Rafael Lozano-Hemmer’s Recorders exhibition is currently showing at the Museum of Contemporary, where I work. A couple of his earlier public, performative works are referenced in my Ph.D. so it was with great pleasure I was able to convince him to put aside some time during install to be interviewed.
We used some excerpts from the interview to create a gorgeous little promotional video for the Recorders mini-site that I also worked on – mcarecorders.com.au. Big thanks to Tanya, Brad and Jason from Versus Media for their clean visual style and high production values.
The initial of questions I asked focused on helping people understand Lozano-Hemmer’s work in general, the experience visitors could expect when then attending Recorders and some explanation of the works being premièred at the MCA. After those boxes were ticked I was able to ask some more investigative questions, the best of which appear a the longer (and much less stylised) interview video.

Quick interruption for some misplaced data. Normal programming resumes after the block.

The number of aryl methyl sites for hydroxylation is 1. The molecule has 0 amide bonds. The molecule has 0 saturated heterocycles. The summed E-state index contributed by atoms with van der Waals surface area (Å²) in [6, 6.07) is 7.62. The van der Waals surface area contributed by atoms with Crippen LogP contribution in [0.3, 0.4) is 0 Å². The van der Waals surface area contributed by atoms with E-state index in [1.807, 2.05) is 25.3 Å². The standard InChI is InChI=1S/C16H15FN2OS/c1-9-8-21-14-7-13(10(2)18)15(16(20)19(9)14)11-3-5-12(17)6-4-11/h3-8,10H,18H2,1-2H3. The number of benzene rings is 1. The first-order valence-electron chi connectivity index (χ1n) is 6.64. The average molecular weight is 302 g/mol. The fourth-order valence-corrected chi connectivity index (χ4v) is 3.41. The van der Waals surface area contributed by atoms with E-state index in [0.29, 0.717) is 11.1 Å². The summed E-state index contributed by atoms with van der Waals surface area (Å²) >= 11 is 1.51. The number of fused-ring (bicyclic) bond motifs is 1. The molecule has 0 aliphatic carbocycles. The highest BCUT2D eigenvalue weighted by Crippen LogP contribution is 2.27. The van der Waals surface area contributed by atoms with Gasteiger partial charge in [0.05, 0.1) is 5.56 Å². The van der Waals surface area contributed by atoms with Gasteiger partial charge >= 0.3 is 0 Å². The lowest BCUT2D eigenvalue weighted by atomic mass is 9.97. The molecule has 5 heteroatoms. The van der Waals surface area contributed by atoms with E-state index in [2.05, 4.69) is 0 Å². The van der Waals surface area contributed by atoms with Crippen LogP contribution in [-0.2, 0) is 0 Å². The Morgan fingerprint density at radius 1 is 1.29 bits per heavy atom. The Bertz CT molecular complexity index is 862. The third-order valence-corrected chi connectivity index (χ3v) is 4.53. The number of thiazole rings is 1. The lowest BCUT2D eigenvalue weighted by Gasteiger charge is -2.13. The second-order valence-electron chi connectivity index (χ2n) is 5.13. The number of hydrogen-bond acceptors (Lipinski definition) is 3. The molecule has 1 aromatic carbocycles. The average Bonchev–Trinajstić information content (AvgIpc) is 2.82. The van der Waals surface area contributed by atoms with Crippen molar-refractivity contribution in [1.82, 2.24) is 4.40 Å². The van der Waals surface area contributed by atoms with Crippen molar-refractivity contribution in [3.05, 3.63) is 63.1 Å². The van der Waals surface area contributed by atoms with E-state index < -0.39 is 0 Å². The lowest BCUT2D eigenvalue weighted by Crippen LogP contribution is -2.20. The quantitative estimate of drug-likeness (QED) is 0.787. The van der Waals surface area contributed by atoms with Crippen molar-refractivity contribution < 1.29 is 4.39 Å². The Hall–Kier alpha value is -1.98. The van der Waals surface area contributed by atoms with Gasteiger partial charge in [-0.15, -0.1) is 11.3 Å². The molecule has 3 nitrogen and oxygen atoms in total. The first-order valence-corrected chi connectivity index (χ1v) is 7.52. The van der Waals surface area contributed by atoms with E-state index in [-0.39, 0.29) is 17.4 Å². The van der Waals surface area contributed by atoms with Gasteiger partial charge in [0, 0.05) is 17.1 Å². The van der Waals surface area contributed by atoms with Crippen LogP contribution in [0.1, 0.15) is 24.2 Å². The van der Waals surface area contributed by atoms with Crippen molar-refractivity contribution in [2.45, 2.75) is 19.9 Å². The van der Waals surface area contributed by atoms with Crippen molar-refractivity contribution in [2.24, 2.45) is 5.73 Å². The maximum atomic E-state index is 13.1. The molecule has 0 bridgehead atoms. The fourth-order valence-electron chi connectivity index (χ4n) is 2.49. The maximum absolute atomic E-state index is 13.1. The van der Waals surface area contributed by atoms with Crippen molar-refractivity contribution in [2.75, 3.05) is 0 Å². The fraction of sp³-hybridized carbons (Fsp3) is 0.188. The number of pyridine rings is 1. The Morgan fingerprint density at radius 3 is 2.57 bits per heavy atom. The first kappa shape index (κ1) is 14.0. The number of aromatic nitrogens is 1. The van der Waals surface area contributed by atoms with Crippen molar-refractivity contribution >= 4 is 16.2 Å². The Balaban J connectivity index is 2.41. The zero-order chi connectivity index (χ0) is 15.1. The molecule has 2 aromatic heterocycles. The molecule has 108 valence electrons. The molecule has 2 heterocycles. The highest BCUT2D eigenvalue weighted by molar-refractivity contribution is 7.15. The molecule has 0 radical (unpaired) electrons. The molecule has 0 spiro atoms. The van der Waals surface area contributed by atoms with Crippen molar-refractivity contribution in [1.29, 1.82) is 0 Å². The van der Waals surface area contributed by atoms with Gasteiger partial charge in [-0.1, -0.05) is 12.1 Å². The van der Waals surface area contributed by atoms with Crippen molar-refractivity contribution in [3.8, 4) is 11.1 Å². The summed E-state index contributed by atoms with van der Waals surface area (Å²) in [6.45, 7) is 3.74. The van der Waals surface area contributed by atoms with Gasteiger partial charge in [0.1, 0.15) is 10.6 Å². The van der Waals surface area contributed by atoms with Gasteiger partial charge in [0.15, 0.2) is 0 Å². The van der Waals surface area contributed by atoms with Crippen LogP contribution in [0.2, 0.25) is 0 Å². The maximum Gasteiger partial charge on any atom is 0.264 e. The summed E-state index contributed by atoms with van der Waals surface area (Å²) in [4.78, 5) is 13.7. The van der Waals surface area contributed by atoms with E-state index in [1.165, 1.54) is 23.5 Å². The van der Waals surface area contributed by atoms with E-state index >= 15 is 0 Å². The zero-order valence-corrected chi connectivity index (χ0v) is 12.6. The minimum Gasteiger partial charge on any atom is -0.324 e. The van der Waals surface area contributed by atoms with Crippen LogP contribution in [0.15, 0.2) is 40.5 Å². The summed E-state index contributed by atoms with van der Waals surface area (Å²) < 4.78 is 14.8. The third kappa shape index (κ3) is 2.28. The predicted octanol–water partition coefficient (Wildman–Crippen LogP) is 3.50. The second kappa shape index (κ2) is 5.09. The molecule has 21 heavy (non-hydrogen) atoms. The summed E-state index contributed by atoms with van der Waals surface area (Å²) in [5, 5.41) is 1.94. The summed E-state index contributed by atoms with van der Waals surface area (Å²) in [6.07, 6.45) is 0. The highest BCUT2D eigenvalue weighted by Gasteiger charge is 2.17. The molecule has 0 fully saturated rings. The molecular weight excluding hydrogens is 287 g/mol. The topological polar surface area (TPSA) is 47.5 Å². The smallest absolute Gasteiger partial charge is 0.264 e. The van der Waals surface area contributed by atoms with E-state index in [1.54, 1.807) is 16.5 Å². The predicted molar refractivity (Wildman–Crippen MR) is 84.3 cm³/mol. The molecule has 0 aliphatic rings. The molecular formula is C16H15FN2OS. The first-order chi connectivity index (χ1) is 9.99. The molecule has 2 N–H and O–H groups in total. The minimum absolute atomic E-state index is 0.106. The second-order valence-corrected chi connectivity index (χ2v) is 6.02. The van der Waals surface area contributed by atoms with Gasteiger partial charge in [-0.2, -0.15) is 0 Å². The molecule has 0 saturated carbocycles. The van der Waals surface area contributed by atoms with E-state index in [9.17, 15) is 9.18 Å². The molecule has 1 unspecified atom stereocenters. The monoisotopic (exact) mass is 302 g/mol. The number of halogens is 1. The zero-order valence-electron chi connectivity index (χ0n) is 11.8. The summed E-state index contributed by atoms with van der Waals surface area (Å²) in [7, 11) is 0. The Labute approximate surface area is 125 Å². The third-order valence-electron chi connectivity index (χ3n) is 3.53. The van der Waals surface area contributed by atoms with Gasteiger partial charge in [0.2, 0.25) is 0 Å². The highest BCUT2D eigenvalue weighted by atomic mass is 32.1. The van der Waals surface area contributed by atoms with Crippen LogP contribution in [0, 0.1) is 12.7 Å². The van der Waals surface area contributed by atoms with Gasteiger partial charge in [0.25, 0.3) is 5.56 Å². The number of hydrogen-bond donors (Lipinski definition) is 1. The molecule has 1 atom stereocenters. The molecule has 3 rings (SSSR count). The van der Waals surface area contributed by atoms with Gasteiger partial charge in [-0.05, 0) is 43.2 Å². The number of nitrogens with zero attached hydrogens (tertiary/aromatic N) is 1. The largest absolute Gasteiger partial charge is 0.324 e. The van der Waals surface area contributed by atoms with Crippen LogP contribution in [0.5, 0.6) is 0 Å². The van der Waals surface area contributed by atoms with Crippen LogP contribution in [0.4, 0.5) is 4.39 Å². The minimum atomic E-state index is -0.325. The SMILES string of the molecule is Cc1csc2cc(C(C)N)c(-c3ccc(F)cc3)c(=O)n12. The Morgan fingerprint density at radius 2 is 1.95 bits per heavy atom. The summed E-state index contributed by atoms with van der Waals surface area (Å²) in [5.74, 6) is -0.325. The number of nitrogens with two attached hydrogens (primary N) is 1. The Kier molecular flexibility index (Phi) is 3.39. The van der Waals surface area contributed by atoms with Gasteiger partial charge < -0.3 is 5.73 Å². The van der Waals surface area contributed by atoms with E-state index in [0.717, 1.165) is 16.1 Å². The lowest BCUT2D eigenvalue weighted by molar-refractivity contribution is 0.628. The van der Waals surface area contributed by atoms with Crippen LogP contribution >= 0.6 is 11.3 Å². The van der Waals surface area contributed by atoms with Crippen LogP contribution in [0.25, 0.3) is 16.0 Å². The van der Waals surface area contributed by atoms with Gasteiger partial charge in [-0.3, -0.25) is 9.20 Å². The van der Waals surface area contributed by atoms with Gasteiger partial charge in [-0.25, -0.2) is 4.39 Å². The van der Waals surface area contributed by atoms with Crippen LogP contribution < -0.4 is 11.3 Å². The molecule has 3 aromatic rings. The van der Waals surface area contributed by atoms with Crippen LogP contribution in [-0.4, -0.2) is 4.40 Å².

KW: You often use the familiar computer technologies mixed with lights, projectors, amplifiers and the like. What obscure piece of technology would you really like to get your hands on that’s not available to you?
RLH: In most of my work we’re using either existing technologies, typically coming from surveillance – from corporate, government or military surveillance – and other times we’re developing our own technologies. One technology I would really love to get my hands on is drones. I would appreciate the ability to have a mobile platform for surveillance over head, that allows the public to have access to information that is strategically important – for example with protests. Routinely governments and police departments give a head count of the people who took part in a protest. I would adore to have that technology in the hands of the organisers, to be able to have real metric and real counts.
The way this would work is the drones would do live heads counts during the protest and then send that data directly to the internet without the mediation of power…This would allow you to use the very technologies of control for legitimating certain social movements such as indignation and occupy wall street, which I think are the real stories of our time.